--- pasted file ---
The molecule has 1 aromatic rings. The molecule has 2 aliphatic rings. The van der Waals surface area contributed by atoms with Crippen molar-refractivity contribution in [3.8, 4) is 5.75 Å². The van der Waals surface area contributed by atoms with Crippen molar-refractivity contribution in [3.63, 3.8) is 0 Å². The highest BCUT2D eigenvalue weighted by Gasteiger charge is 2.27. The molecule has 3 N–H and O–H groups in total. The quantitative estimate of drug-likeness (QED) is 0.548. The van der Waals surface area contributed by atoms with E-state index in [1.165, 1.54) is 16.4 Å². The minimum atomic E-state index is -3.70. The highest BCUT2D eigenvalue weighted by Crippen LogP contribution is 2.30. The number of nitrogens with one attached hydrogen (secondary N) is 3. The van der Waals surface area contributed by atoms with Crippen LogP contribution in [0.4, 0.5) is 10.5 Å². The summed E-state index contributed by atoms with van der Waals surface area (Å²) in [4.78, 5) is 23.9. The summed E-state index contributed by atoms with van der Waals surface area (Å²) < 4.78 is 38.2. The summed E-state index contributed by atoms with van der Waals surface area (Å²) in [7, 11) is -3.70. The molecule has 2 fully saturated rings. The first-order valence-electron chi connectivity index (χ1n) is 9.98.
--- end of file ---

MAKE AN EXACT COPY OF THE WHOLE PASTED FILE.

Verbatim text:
The molecule has 1 aromatic rings. The molecule has 2 aliphatic rings. The van der Waals surface area contributed by atoms with Crippen molar-refractivity contribution in [3.8, 4) is 5.75 Å². The van der Waals surface area contributed by atoms with Crippen molar-refractivity contribution in [3.63, 3.8) is 0 Å². The highest BCUT2D eigenvalue weighted by Gasteiger charge is 2.27. The molecule has 3 N–H and O–H groups in total. The quantitative estimate of drug-likeness (QED) is 0.548. The van der Waals surface area contributed by atoms with E-state index in [1.165, 1.54) is 16.4 Å². The minimum atomic E-state index is -3.70. The highest BCUT2D eigenvalue weighted by Crippen LogP contribution is 2.30. The number of nitrogens with one attached hydrogen (secondary N) is 3. The van der Waals surface area contributed by atoms with Crippen LogP contribution in [0.4, 0.5) is 10.5 Å². The summed E-state index contributed by atoms with van der Waals surface area (Å²) in [4.78, 5) is 23.9. The summed E-state index contributed by atoms with van der Waals surface area (Å²) < 4.78 is 38.2. The summed E-state index contributed by atoms with van der Waals surface area (Å²) in [7, 11) is -3.70. The molecule has 2 fully saturated rings. The first-order valence-electron chi connectivity index (χ1n) is 9.98.